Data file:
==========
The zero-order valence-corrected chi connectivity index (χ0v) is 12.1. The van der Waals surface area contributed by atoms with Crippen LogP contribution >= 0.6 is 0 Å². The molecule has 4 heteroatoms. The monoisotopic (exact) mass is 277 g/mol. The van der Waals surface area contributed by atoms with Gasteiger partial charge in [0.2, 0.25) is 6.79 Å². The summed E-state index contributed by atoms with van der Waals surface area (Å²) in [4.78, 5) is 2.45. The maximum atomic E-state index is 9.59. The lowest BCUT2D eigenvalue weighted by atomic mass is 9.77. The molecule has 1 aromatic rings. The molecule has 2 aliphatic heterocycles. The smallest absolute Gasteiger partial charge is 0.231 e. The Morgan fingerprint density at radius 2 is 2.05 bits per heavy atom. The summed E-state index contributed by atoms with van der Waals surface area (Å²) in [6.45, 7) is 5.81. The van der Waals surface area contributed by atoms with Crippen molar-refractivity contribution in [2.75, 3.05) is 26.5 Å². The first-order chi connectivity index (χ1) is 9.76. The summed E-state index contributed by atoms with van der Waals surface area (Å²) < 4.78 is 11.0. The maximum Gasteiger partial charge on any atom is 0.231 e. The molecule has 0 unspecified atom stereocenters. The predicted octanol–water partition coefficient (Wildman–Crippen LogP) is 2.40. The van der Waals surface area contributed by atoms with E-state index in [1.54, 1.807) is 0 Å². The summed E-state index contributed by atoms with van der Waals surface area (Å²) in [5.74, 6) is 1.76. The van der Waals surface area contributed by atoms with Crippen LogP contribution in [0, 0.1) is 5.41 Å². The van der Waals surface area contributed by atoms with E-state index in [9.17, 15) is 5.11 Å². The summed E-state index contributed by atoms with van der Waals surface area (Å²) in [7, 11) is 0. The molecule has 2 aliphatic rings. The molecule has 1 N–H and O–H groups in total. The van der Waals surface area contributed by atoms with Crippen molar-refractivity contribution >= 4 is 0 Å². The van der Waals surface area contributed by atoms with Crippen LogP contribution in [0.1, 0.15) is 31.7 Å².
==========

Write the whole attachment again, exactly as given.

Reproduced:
The zero-order valence-corrected chi connectivity index (χ0v) is 12.1. The van der Waals surface area contributed by atoms with Crippen LogP contribution >= 0.6 is 0 Å². The molecule has 4 heteroatoms. The monoisotopic (exact) mass is 277 g/mol. The van der Waals surface area contributed by atoms with Gasteiger partial charge in [0.2, 0.25) is 6.79 Å². The summed E-state index contributed by atoms with van der Waals surface area (Å²) in [4.78, 5) is 2.45. The maximum atomic E-state index is 9.59. The lowest BCUT2D eigenvalue weighted by atomic mass is 9.77. The molecule has 1 aromatic rings. The molecule has 2 aliphatic heterocycles. The smallest absolute Gasteiger partial charge is 0.231 e. The Morgan fingerprint density at radius 2 is 2.05 bits per heavy atom. The summed E-state index contributed by atoms with van der Waals surface area (Å²) in [6.45, 7) is 5.81. The van der Waals surface area contributed by atoms with Crippen molar-refractivity contribution in [2.75, 3.05) is 26.5 Å². The first-order chi connectivity index (χ1) is 9.76. The summed E-state index contributed by atoms with van der Waals surface area (Å²) < 4.78 is 11.0. The maximum Gasteiger partial charge on any atom is 0.231 e. The molecule has 0 unspecified atom stereocenters. The predicted octanol–water partition coefficient (Wildman–Crippen LogP) is 2.40. The van der Waals surface area contributed by atoms with E-state index in [1.54, 1.807) is 0 Å². The summed E-state index contributed by atoms with van der Waals surface area (Å²) in [5.74, 6) is 1.76. The van der Waals surface area contributed by atoms with Crippen LogP contribution in [0, 0.1) is 5.41 Å². The van der Waals surface area contributed by atoms with E-state index in [9.17, 15) is 5.11 Å². The summed E-state index contributed by atoms with van der Waals surface area (Å²) in [7, 11) is 0. The molecule has 2 aliphatic rings. The molecule has 1 N–H and O–H groups in total. The van der Waals surface area contributed by atoms with Crippen molar-refractivity contribution >= 4 is 0 Å². The van der Waals surface area contributed by atoms with Crippen LogP contribution in [0.1, 0.15) is 31.7 Å².